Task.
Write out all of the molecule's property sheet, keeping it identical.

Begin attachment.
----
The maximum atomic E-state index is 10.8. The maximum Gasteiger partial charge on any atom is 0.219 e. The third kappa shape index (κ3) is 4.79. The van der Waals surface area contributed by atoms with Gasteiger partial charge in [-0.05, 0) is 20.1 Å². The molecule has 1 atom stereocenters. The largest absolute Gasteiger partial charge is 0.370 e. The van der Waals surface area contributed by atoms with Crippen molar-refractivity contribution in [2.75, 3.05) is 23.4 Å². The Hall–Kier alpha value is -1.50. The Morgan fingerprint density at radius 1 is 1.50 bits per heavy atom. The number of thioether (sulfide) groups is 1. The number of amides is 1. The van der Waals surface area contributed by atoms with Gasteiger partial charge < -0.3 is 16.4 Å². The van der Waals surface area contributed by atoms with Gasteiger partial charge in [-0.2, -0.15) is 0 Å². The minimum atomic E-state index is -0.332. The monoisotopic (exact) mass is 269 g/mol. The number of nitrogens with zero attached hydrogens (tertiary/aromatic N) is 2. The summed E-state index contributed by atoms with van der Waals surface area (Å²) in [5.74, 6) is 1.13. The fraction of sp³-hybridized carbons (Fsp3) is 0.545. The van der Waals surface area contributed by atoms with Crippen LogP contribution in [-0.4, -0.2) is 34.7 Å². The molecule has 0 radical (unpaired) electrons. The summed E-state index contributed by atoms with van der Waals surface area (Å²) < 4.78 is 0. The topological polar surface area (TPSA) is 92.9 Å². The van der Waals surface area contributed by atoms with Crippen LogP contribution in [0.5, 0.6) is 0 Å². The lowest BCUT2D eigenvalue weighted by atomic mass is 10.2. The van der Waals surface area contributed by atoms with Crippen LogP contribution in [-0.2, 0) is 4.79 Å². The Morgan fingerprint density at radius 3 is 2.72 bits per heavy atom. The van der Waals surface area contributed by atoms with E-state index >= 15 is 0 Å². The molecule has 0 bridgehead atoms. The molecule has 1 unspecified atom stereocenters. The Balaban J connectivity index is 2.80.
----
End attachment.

The maximum atomic E-state index is 10.8. The maximum Gasteiger partial charge on any atom is 0.219 e. The third kappa shape index (κ3) is 4.79. The van der Waals surface area contributed by atoms with Gasteiger partial charge in [-0.05, 0) is 20.1 Å². The molecule has 1 atom stereocenters. The largest absolute Gasteiger partial charge is 0.370 e. The van der Waals surface area contributed by atoms with Crippen molar-refractivity contribution in [2.75, 3.05) is 23.4 Å². The Hall–Kier alpha value is -1.50. The Morgan fingerprint density at radius 1 is 1.50 bits per heavy atom. The number of thioether (sulfide) groups is 1. The number of amides is 1. The van der Waals surface area contributed by atoms with Gasteiger partial charge < -0.3 is 16.4 Å². The van der Waals surface area contributed by atoms with Gasteiger partial charge in [-0.2, -0.15) is 0 Å². The minimum atomic E-state index is -0.332. The monoisotopic (exact) mass is 269 g/mol. The number of nitrogens with zero attached hydrogens (tertiary/aromatic N) is 2. The summed E-state index contributed by atoms with van der Waals surface area (Å²) in [5.74, 6) is 1.13. The fraction of sp³-hybridized carbons (Fsp3) is 0.545. The van der Waals surface area contributed by atoms with Crippen LogP contribution in [-0.4, -0.2) is 34.7 Å². The molecule has 0 radical (unpaired) electrons. The summed E-state index contributed by atoms with van der Waals surface area (Å²) < 4.78 is 0. The topological polar surface area (TPSA) is 92.9 Å². The van der Waals surface area contributed by atoms with Crippen LogP contribution in [0.5, 0.6) is 0 Å². The lowest BCUT2D eigenvalue weighted by atomic mass is 10.2. The van der Waals surface area contributed by atoms with Crippen LogP contribution in [-0.2, 0) is 4.79 Å². The Morgan fingerprint density at radius 3 is 2.72 bits per heavy atom. The van der Waals surface area contributed by atoms with E-state index >= 15 is 0 Å². The molecule has 0 bridgehead atoms. The molecule has 1 unspecified atom stereocenters. The Balaban J connectivity index is 2.80.